offers an OAuth 2.0-compatible (RFC 6749) authorization process for access to the GraphQL APIs. This document explains the details of our RFC 6749 implementation and is intended to be accompanied by a reading of the RFC.


Our OAuth 2.0 implementation has the following caveats:

  • Only confidential clients are supported; public clients are not allowed

In the use-case of a native application, where the public client type specified in RFC 6749 is preferred, the application must either provide a web server component which completes the confidential authentication process and shares the access token with the application; or the application should ask the user to provide a personal access token, which can be generated at In the latter case, the application should inform the user of the grant string which supports only the minimum access level required to use the application's features.

  • The implicit grant (section 4.2) is not supported for the same reasons
  • The resource owner password credentials grant (section 4.3) is not supported
  • The client credentials grant (section 4.4) is not used
#Access scopes

OAuth 2.0 clients using must specify explicitly the list of features they wish to be granted permission to use.

The format of the scope string, per section 3.3 is a space-delineated list of grants. Each grant has three components: service, scope, and access kind; and is formatted as service/scope:access kind.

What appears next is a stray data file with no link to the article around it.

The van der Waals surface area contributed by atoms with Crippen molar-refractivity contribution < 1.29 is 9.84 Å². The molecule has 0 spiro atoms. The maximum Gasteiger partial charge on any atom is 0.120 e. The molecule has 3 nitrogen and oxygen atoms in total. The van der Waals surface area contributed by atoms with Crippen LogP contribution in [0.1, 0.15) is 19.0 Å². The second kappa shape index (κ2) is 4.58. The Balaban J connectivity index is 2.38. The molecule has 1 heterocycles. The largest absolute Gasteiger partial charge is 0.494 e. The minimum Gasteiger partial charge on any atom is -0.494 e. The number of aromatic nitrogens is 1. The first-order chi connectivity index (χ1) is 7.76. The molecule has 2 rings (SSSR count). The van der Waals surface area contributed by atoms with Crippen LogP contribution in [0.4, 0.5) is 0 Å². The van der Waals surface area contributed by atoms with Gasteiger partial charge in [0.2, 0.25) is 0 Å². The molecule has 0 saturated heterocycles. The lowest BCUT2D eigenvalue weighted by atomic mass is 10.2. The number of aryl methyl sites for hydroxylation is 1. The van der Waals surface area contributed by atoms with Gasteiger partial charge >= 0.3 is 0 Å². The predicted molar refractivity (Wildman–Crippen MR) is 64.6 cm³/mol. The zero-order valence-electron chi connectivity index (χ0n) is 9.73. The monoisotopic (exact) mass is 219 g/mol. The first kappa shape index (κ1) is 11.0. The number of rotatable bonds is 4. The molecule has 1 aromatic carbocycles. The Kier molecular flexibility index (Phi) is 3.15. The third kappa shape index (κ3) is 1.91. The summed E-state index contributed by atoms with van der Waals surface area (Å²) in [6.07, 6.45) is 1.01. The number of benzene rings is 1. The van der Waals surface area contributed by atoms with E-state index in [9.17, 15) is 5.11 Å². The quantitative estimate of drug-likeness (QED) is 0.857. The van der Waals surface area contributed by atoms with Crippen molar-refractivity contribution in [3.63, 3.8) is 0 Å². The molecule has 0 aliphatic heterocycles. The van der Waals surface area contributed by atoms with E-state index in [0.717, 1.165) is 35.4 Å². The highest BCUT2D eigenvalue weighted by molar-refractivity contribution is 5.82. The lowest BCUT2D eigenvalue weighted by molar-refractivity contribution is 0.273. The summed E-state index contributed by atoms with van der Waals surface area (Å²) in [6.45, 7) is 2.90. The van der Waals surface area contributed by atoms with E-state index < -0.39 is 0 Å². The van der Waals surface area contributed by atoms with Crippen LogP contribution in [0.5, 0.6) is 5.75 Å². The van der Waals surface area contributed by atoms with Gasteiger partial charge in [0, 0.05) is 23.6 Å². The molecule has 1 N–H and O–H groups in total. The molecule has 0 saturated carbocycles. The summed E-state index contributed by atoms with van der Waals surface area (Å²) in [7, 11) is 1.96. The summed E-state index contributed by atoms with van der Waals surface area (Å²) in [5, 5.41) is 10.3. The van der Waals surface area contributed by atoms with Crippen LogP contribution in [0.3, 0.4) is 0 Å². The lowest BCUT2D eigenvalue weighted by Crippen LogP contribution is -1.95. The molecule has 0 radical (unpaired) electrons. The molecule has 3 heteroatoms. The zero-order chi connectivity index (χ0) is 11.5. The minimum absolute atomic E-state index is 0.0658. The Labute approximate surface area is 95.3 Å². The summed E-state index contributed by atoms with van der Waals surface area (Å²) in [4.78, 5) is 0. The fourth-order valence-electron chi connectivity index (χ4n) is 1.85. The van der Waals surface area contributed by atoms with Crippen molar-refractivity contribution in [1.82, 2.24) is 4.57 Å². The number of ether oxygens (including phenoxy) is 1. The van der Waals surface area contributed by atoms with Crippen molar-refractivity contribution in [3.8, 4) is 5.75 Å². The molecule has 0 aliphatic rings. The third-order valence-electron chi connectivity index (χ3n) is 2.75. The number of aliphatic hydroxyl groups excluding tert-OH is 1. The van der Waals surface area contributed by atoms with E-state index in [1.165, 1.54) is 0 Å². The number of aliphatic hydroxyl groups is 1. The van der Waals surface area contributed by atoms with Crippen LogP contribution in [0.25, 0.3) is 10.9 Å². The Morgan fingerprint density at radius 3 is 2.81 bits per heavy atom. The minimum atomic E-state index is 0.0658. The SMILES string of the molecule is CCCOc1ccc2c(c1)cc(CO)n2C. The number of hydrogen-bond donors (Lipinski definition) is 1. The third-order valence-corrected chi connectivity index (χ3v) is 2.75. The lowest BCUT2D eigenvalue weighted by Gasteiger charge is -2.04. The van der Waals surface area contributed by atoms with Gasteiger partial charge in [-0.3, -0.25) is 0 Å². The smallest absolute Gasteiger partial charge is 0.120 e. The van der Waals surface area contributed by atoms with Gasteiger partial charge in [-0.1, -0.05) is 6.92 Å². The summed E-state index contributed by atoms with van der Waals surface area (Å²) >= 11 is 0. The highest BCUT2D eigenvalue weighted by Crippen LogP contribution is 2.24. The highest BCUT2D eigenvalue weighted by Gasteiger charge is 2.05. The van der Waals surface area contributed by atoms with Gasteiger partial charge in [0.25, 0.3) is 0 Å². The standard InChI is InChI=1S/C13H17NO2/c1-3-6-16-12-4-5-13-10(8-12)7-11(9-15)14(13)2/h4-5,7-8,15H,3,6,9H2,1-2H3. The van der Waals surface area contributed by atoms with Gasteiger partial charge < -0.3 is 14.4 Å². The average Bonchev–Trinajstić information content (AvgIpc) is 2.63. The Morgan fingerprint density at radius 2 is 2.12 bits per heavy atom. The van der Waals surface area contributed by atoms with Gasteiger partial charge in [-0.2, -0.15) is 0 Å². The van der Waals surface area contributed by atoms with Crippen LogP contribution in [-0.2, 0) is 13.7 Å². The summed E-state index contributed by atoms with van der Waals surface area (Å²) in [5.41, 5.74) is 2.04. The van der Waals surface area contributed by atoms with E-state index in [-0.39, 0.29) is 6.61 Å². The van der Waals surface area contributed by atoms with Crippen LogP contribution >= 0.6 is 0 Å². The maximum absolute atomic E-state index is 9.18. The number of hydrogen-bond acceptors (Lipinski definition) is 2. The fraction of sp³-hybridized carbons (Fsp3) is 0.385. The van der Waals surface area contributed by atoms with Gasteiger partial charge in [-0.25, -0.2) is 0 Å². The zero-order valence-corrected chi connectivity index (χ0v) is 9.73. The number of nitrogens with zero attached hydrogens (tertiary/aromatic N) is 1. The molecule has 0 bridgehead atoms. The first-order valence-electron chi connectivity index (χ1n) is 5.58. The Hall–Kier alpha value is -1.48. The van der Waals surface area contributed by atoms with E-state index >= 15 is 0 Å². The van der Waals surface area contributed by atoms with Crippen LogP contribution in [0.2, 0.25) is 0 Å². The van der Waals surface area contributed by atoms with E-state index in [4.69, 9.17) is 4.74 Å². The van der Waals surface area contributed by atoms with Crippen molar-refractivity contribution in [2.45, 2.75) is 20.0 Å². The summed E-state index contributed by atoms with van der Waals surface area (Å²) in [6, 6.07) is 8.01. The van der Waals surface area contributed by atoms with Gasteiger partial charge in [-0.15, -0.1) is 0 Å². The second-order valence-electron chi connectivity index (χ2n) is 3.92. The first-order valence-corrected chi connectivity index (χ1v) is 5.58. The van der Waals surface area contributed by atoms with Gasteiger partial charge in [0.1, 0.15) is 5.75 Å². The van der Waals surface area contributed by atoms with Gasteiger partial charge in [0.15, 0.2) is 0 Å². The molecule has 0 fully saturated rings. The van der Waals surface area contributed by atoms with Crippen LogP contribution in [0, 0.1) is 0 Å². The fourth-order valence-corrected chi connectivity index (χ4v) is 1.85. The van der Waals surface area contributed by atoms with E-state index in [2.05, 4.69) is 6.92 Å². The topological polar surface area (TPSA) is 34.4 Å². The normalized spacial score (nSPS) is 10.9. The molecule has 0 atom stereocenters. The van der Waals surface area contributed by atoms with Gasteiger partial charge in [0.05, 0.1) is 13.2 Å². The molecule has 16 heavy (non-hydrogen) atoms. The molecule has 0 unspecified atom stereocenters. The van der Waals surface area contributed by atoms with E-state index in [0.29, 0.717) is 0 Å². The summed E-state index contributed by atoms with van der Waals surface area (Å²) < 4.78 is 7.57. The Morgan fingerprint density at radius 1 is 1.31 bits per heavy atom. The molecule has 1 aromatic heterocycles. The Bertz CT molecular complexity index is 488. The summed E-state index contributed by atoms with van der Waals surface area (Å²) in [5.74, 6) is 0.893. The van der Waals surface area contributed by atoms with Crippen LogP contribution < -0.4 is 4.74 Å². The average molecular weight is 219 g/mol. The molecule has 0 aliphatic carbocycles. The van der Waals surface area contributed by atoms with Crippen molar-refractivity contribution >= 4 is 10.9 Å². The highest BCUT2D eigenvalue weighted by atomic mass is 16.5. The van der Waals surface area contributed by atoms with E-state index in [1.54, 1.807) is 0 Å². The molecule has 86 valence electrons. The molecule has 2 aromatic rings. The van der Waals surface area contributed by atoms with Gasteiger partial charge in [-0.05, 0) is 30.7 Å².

The service is the name of the service the access grant applies to, such as "".

The scope is the specific feature of that service which the grant applies to, such as "SSH_KEYS". The list of access scopes available for each API is documented in the GraphQL schema for that API in the enum AccessScope type.

The access kind is either RO or RW; respectively referring to read-only or read/write access to that scope.


The scopes necessary to use each GraphQL resolver are also indicated in the GraphQL schema with the @access directive.

#Client registration

OAuth 2.0 clients may be registered at You will be issued a client ID and secret per sections 2.2 & 2.3. The client ID is a UUID, and the secret is 64-byte random string, base64 encoded. It is not necessary to interpret them; they are passed verbatim to our OAuth 2.0 endpoints.

#Authorization endpoint

The authorization endpoint (see section 4.1.1) is Note that differs from the specification in that it REQUIRES the scope parameter to be provided; per section 3.3 interprets the absence of the scope parameter as an invalid scope and will cause the request to fail.

The redirect_uri parameter is prohibited by, and MUST NOT be included in the authorization endpoint URL. The only supported redirect URI is the one provided during client registration. If request-specific state is required, utilize the state parameter.

The authorization code issued is a 16 character hexadecimal string, and it must be used within 5 minutes.

#Access token endpoint

The access token endpoint (see section 4.1.3) is The request_uri parameter MUST NOT be provided by the client. HTTP Basic authentication is also recommended per section 2.3.1. Our access token response will always set the token type to "bearer".

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commit a587053d94365eca00c57a74185dd4b2fe0c99c1
Author: Jarkko Oranen <>
Date:   2020-10-21T20:26:23+03:00

OpenBSD 6.8 released, update compatibility docs accordingly
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